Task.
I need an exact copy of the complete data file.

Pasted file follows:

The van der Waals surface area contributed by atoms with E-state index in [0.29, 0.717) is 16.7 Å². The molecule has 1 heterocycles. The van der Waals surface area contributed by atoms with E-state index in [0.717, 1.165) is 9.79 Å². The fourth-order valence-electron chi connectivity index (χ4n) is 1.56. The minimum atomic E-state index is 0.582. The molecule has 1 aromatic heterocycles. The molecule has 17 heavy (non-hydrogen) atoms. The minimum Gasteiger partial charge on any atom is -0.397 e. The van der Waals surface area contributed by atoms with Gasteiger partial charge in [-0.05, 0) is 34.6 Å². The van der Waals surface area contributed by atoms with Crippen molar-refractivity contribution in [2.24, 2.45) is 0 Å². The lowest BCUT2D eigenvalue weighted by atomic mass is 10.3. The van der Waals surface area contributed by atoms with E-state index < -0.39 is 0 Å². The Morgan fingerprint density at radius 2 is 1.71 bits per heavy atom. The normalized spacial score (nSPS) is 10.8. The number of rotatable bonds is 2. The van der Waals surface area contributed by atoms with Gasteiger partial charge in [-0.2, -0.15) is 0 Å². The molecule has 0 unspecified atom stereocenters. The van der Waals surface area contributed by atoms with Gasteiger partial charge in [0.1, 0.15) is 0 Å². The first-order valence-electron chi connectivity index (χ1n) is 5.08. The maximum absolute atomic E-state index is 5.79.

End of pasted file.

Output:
The van der Waals surface area contributed by atoms with E-state index in [0.29, 0.717) is 16.7 Å². The molecule has 1 heterocycles. The van der Waals surface area contributed by atoms with E-state index in [0.717, 1.165) is 9.79 Å². The fourth-order valence-electron chi connectivity index (χ4n) is 1.56. The minimum atomic E-state index is 0.582. The molecule has 1 aromatic heterocycles. The molecule has 17 heavy (non-hydrogen) atoms. The minimum Gasteiger partial charge on any atom is -0.397 e. The van der Waals surface area contributed by atoms with Gasteiger partial charge in [-0.05, 0) is 34.6 Å². The van der Waals surface area contributed by atoms with Crippen molar-refractivity contribution in [2.24, 2.45) is 0 Å². The lowest BCUT2D eigenvalue weighted by atomic mass is 10.3. The van der Waals surface area contributed by atoms with E-state index < -0.39 is 0 Å². The Morgan fingerprint density at radius 2 is 1.71 bits per heavy atom. The normalized spacial score (nSPS) is 10.8. The number of rotatable bonds is 2. The van der Waals surface area contributed by atoms with Gasteiger partial charge in [-0.2, -0.15) is 0 Å². The molecule has 0 unspecified atom stereocenters. The van der Waals surface area contributed by atoms with Gasteiger partial charge in [0.1, 0.15) is 0 Å². The first-order valence-electron chi connectivity index (χ1n) is 5.08. The maximum absolute atomic E-state index is 5.79.